concentrate on the small gaps and shifts and little deviancies, thanks to
which the contours of escape opportunities opening up in everyday practice
become visible. So let us not limit ourselves to am mere critique of the
meddling of social media with today's sociality, as if it was Facebook's
fault that people now only communicate through virtual channels. One need
to dig deeper, was it only because the users them selves are clamoring for
this interference and are making it possible at the same time. Our
analysis keeps its distance from those large, oppressive actors who appear
to be dominant and representative of the Zeitgeist of the knowledge
society. Let us refrain from thinking that each and every new
technological gadget is potentially a tool of emencipation (empowerment)
and democracy. Let us remind ourselves that it always will be a formidable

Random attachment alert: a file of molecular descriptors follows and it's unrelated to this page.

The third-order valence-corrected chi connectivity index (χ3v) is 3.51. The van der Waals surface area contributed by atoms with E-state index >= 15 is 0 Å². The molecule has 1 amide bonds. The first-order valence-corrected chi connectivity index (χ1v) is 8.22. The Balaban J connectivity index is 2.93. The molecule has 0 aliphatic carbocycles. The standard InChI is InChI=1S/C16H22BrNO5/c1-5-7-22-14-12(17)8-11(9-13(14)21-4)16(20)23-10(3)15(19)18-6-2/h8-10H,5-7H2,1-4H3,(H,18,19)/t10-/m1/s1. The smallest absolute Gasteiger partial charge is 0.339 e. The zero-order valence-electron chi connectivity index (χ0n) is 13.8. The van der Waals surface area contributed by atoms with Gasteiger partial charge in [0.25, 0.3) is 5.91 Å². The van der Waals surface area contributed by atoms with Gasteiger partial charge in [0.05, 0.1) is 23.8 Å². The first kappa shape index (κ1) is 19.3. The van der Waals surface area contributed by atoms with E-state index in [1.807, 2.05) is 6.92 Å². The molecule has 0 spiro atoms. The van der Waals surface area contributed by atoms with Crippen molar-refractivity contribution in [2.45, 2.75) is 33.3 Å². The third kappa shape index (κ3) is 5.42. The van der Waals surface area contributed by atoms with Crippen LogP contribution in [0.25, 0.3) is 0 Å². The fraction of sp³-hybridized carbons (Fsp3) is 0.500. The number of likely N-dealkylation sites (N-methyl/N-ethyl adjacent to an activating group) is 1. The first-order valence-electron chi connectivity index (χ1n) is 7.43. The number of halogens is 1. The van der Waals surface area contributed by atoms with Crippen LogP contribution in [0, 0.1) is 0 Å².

tool of oppression as well. Therefore, we will try to shed light, a bit
like an archeologist would, on the historic, political, and economic
rationale behind Facebook's assertive contention that sharing is the
panacea which will cure all society's ills. Yet we will take Morozov's
sharp analyses into account, where he has shown how gleefully dictatorial
regimes have embraced the philosophy of Web 2.0 in order to better
exercise control oevr their populations. It is a proven fact: new
modalities of relationship between individuals are emerging and they call
for a specific analytical approach. So let us now go into the details of
what we do not like about Web 2.0, and about Facebook in particular.

[4] Evgeny Morozov, The Net Delusion. The Dark Side of Internet Freedom,
New York, Public Affairs, 2011, p283.
(**) Ever since Foucault ... : http://en.wikipedia.org/wiki/Dispositif
(esp. the part on 'translation (in English) ;-)
[5] Stefano Boni, Cuture e Poteri (Culture and Power), Milano, Eleuthera
2011, p29-33.

Translated by Patrice Riemens
This translation project is supported and facilitated by:
The Institute of Network Cultures, Amsterdam University of Applied Sciences
The Antenna Foundation, Nijmegen
(http://www.antenna.nl - Dutch site)
(http://www.antenna.nl/indexeng.html - english site under construction)
Casa Nostra, Vogogna-Ossola, Italy